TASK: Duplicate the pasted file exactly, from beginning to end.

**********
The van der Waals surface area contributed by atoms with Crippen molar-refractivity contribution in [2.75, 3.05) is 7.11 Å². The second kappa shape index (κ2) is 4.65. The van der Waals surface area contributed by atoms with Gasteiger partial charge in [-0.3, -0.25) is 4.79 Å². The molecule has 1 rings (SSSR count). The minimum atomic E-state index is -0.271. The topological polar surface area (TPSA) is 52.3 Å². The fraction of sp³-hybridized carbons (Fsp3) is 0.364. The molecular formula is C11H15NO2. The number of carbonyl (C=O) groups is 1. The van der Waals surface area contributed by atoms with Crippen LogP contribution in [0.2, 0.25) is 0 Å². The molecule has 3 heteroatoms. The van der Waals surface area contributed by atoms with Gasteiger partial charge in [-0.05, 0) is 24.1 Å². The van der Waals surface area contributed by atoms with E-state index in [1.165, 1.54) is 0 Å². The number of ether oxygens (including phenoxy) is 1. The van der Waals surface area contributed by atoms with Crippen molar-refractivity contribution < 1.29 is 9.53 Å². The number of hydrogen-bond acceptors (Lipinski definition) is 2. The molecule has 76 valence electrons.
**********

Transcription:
The van der Waals surface area contributed by atoms with Crippen molar-refractivity contribution in [2.75, 3.05) is 7.11 Å². The second kappa shape index (κ2) is 4.65. The van der Waals surface area contributed by atoms with Gasteiger partial charge in [-0.3, -0.25) is 4.79 Å². The molecule has 1 rings (SSSR count). The minimum atomic E-state index is -0.271. The topological polar surface area (TPSA) is 52.3 Å². The fraction of sp³-hybridized carbons (Fsp3) is 0.364. The molecular formula is C11H15NO2. The number of carbonyl (C=O) groups is 1. The van der Waals surface area contributed by atoms with Crippen LogP contribution in [0.2, 0.25) is 0 Å². The molecule has 3 heteroatoms. The van der Waals surface area contributed by atoms with Gasteiger partial charge in [-0.05, 0) is 24.1 Å². The van der Waals surface area contributed by atoms with E-state index in [1.165, 1.54) is 0 Å². The number of ether oxygens (including phenoxy) is 1. The van der Waals surface area contributed by atoms with Crippen molar-refractivity contribution < 1.29 is 9.53 Å². The number of hydrogen-bond acceptors (Lipinski definition) is 2. The molecule has 76 valence electrons.